The Arms of the See of Winchester consist of a sword and two keys of silver and gold on a red background.The arms of Foxe's family depict a golden pelican on a blue background. Thus the two distinctive colours red and blue appeared on the arms of the new bishop. Corpus Christi adopted the arms of its founder, Richard Foxe, for its own.

Until the early 1900s, our school had no other emblem than its ancient coat of arms, and the colours black and silver. So when it became necessary to have Colours for athletic and other purposes, the colours red and blue of the Oxford College to which we are so closely affiliated were adopted. During the years since that time, these colours have been used in a variety of ways, just a few examples include: red and blue appeared on school badges and uniform for Cheltenham Grammar School; the editions of the Patesian, the boys' school magazine, 1904-1914, used a border of red and blue; editions of the Patesian from 1915-1925 have a blue border and from 1926-1958 the cover changed again to incorporate red alongside black; Pate's Grammar School for Girls opened in 1905 and took the colours navy blue and red for its uniform. Today, red is used on our current school blazer badge and on many school publications and our letterhead. We are very proud of having both Arms and Colours of such unique origin!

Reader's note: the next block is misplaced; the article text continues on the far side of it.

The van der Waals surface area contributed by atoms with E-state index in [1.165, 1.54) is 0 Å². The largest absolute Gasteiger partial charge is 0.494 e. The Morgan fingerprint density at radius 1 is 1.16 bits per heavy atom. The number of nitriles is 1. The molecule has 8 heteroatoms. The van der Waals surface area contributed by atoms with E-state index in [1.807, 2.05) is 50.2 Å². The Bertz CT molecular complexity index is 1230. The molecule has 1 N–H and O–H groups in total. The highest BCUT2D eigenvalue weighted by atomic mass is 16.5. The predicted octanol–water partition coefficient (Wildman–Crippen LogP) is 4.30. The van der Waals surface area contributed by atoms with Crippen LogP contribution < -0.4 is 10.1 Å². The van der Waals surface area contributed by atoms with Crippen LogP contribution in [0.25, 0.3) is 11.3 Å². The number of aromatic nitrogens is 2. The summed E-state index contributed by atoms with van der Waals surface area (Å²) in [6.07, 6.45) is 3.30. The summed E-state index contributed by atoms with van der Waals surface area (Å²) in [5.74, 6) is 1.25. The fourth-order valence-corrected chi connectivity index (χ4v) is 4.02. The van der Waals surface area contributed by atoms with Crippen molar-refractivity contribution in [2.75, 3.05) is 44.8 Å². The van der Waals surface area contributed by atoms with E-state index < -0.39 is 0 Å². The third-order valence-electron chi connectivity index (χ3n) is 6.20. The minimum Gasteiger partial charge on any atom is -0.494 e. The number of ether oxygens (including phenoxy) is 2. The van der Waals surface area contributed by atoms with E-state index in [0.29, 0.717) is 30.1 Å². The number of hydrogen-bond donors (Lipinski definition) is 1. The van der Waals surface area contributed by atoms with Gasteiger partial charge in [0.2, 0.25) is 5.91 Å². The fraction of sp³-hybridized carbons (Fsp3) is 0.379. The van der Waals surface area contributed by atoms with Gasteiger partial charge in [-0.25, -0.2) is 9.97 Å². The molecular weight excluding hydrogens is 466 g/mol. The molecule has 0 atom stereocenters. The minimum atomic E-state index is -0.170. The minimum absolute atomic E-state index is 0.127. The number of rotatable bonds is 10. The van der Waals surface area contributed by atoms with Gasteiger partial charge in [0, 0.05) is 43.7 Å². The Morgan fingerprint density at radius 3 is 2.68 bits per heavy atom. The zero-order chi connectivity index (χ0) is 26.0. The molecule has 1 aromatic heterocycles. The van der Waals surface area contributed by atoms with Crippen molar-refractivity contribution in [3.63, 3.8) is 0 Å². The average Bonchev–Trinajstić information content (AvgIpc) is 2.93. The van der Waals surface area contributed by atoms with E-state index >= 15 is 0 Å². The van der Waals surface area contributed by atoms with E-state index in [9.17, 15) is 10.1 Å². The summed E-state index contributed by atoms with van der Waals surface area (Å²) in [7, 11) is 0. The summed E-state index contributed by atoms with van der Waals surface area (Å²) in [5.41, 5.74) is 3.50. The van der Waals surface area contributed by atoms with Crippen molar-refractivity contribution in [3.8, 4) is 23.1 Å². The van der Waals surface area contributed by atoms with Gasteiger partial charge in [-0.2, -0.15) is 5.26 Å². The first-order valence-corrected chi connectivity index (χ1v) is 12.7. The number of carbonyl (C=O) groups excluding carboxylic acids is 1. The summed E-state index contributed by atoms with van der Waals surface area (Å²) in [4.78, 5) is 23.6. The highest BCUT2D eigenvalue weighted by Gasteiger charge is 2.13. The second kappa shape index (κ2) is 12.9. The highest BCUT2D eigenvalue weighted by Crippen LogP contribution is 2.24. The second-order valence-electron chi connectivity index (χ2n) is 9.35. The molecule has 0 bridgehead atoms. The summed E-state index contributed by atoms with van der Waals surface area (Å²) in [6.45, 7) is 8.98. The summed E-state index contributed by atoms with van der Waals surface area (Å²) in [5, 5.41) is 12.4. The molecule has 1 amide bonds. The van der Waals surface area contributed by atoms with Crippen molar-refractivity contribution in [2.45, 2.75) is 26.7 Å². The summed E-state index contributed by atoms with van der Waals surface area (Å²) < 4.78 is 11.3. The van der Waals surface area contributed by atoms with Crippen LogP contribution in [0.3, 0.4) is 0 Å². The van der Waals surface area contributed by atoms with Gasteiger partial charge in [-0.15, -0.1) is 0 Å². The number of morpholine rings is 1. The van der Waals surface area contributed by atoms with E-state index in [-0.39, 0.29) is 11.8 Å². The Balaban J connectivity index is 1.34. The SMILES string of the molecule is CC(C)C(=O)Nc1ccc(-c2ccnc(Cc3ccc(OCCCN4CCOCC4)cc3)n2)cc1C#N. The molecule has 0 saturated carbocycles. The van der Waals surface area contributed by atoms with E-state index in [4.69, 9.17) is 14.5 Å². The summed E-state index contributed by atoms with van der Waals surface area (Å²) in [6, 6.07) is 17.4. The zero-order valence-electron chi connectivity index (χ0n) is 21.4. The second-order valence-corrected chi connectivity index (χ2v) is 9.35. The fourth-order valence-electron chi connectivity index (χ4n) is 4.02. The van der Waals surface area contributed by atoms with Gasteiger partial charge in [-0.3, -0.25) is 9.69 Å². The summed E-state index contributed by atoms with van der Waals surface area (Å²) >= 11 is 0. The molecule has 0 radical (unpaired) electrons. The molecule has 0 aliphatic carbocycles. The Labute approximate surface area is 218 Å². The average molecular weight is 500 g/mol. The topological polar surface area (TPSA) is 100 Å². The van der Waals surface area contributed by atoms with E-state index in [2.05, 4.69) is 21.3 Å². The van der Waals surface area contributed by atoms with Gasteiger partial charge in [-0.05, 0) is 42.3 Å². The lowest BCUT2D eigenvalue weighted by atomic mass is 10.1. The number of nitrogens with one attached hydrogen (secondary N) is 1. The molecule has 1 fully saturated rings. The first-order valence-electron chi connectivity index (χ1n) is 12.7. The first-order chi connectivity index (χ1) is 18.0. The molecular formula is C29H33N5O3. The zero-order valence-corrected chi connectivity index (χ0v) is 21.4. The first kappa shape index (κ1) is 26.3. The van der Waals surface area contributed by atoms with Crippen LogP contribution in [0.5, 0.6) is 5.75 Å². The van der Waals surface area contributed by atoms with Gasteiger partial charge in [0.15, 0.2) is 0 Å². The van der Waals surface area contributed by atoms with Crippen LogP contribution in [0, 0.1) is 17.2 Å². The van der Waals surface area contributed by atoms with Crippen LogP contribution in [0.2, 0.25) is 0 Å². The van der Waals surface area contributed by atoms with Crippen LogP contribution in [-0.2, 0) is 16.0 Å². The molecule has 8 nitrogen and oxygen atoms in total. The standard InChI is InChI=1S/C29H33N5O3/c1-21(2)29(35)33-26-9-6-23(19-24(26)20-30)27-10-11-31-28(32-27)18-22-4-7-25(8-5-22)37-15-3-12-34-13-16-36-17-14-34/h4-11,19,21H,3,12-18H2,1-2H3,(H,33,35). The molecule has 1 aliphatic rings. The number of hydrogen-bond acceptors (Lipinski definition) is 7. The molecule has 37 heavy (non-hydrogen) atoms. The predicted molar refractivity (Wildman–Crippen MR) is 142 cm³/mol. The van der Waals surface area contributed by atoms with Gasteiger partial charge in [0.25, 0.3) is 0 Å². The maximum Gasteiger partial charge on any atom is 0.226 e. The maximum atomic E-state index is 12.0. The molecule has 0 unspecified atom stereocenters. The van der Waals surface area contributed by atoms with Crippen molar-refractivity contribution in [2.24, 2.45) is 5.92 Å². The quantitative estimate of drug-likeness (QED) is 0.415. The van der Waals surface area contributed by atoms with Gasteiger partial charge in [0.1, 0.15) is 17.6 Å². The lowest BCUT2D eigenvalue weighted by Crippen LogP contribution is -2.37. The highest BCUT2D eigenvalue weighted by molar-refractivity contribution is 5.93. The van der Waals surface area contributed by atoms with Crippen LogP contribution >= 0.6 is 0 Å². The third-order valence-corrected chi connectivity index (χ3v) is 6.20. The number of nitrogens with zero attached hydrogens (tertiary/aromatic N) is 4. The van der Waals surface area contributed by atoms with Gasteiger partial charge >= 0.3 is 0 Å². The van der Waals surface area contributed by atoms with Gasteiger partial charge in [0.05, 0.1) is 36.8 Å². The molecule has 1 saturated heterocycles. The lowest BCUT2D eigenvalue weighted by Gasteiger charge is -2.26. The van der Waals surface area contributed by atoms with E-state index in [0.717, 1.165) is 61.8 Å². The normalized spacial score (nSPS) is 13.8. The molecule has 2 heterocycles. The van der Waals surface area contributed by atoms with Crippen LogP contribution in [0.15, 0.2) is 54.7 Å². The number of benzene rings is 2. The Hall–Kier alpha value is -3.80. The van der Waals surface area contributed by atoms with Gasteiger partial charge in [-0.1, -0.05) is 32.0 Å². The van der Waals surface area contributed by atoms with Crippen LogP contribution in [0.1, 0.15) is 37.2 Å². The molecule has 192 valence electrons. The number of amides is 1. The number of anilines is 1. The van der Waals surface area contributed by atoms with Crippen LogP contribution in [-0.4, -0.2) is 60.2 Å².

Look out for a subsequent feature about the origins of the School Motto - coming soon!

Similar stories

2024 marks the 450th anniversary of the founding of Pate's. Current Headteacher, Dr James Richardson, shares his thoughts about reaching this milestone year. More...

Richard Pate, Queen Elizabeth and Sir Francis Drake welcomed students to lunch

The enthusiasm of the Refectory staff turned the idea of a Tudor Banquet into reality. They laid on a delicious spread f… More...

Land owned by Corpus Christi in 18th century

It was an exciting opportunity for the school's archivists to visit Corpus Christi College, Oxford to look over document… More...

We recently asked for any Pate's alumni published authors to make themselves known to us for a 450th anniversary project… More...

There will be many alumnae who will remember the German teacher, Mrs Plowman, affectionately known as Frau Plow. In the … More...

Most read

Bob and Hilary, May 2023, near Ruthin, Wales

We were so sorry to hear of the passing of Hilary in February. We remember her through two of the spoken tributes from the Committal Service - from Da… More...

Richard Pate, Queen Elizabeth and Sir Francis Drake welcomed students to lunch

The enthusiasm of the Refectory staff turned the idea of a Tudor Banquet into reality. They laid on a delicious spread fit for a Queen (Elizabeth) plu… More...

2024 marks the 450th anniversary of the founding of Pate's. Current Headteacher, Dr James Richardson, shares his thoughts about reaching this mileston… More...

Have Your Say

 
This website is powered by
ToucanTech